Director: Larry Buchanan
Elite Entertainment

During the mid 1960s when broadcasting in color became the norm, American International Pictures (AIP) commissioned economical Texas-based filmmaker Larry Buchanan to make a string of no-budget monster flicks, most being remakes of some of their older titles. The results have given La Bad Cinema fans something to talk about for decades, and the odd late-night TV gazer something to stare in disbelief at when said titles were aired. Produced by Buchanan’s Azalea Pictures and released straight to the boob tube by AIP-TV, CURSE OF THE SWAMP CREATURE is one of several of these films that is not a remake, but in some ways comes very close to VOODOO WOMAN.

A sexy con woman (Shirley McLine) and her two male counterparts are involved in the murder of a businessman who was about to set out to search for oil in the swamplands (Texas, that is). Posing as the businessman’s wife, she deceives geologist Barry Rogers (the one, the only, John Agar) into taking her corrupt bunch on a trek to locate the precious oil, eventually leading them to the doorstep of Dr. Simond Trent (Jeff Alexander, TWISTED BRAIN). Obsessed with the evolution process, Trent has been conducting experiments in his lab involving turning living humans into reptilian creatures. All have failed up to the present, and with a house full of oblivious guests at his disposal, he’ll have plenty of volunteers, that is victims, to choose from.

CURSE OF THE SWAMP CREATURE is another one of those examples that simply defines schlocky cinema as an art form in every way possible -- from lousy acting, to shoddy camera set ups, to an array of unintended laughs and a disappointing monster that doesn’t show his face until the final minutes of the film. Head-scratching will be brought on as you witness a challenging expedition that sets through the seemingly calm swamp grounds of Texas as if it were the deadly jungles of Africa; a front yard alligator pit which is actually a gated underground swimming pool blended with obvious stock footage of hungry alligators tumbling in muddy water; and a ridiculous attempt at voodoo themes topped off by black actors doing a snake dance in front of a plastic Halloween skull as a guy in a paper mache headdress leads them on. When the “swamp creature” does make its appearance, we are greeted by a green hulk in ping-pong-eyed mask (later altered and utilized for Buchanan’s CREATURE OF DESTRUCTION and IT’S ALIVE) garbed in dentist’s work gear, kind of resembling a poor man’s (a very poor man’s) THE CREATURE WALKS AMONG US.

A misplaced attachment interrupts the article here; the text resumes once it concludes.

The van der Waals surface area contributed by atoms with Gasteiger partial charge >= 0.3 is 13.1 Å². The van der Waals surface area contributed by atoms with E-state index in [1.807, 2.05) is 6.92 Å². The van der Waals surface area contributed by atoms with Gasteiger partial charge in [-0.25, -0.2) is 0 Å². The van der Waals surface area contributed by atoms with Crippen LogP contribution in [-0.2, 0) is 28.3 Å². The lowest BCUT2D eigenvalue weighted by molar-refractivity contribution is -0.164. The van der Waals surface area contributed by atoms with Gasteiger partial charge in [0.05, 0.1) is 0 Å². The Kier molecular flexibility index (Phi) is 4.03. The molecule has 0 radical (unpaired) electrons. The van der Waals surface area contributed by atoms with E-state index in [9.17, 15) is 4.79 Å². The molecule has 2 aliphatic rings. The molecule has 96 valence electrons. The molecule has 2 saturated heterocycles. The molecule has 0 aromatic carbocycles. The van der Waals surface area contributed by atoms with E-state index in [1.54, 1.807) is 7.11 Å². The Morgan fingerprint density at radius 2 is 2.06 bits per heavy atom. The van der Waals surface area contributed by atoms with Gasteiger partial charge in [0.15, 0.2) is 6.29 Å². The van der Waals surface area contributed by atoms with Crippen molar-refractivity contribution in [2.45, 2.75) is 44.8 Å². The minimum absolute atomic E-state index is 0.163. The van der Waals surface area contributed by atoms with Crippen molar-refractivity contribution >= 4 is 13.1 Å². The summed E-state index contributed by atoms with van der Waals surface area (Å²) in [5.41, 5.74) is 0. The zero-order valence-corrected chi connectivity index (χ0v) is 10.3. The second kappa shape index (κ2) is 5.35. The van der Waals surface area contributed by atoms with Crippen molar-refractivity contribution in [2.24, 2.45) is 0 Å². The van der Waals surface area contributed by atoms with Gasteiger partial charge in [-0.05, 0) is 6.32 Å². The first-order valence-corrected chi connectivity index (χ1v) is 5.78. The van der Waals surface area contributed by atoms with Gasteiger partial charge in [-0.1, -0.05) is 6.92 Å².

Jeff Alexander should get some kind of acting award here. He is so maniacally over the top that he’s almost fascinating to watch, laughing spontaneously at nearly anything in his oversized glasses and pocket pen-aligned white lab coat. John Agar, who also appeared in Buchanan’s immortal ZONTAR: THE THING FROM VENUS, is pretty much wasted as the oil surveyor-turned-hero. He sits in an armchair, bunks on a living room floor, and lights up a lot of cigs. Part-time cult actress Francine York (SPACE MONSTER, THE DOLL SQUAD) plays Dr. Trent’s curvy wife, and as she opposes his experiments, finds herself locked up in the bedroom or even in a dingy closet for most of the duration. Followers of Buchanan films will recognize other members of his entourage, including Bill Thurman (watch his hand move as he pretends to be dead), Charles McLine and Tony Huston, who also scripted this baby. Fans of director S.F. Brownrigg (who worked on the sound for several Buchanan films, but not this one) will want to look out for DON’T LOOK IN THE BASEMENT stars Annabelle Weenick (aka Anne MacAdams) and Bill McGhee. See the imposing and burly McGee get knocked over after a light judo chop from a feeble older man!

Elite Entertainment has released CURSE OF THE SWAMP CREATURE on DVD with a pretty awful duotone cover and “As Seen on AMC MONSTERFEST” prominently stamped on it. This is not the same remastered print seen on AMC in 2003 (at this rate, MGM’s transfer will probably make it out on DVD the day Gary Coleman becomes president), but it actually doesn’t look too bad at all. Originally shot very cheaply on 16mm, this transfer utilizes a fairly clean and sharp 16mm print (owned by the disc’s associate producer, Chip Hess), and despite some inherited grain and the curse of dark photography in many scenes, colors are pretty vivid (blues really stick out) and the image is very enjoyable. It's presented in its original full screen aspect ratio despite early reports that it was to be widescreen. Mono audio is also very clear, with no noticeable distortion. (George R. Reis)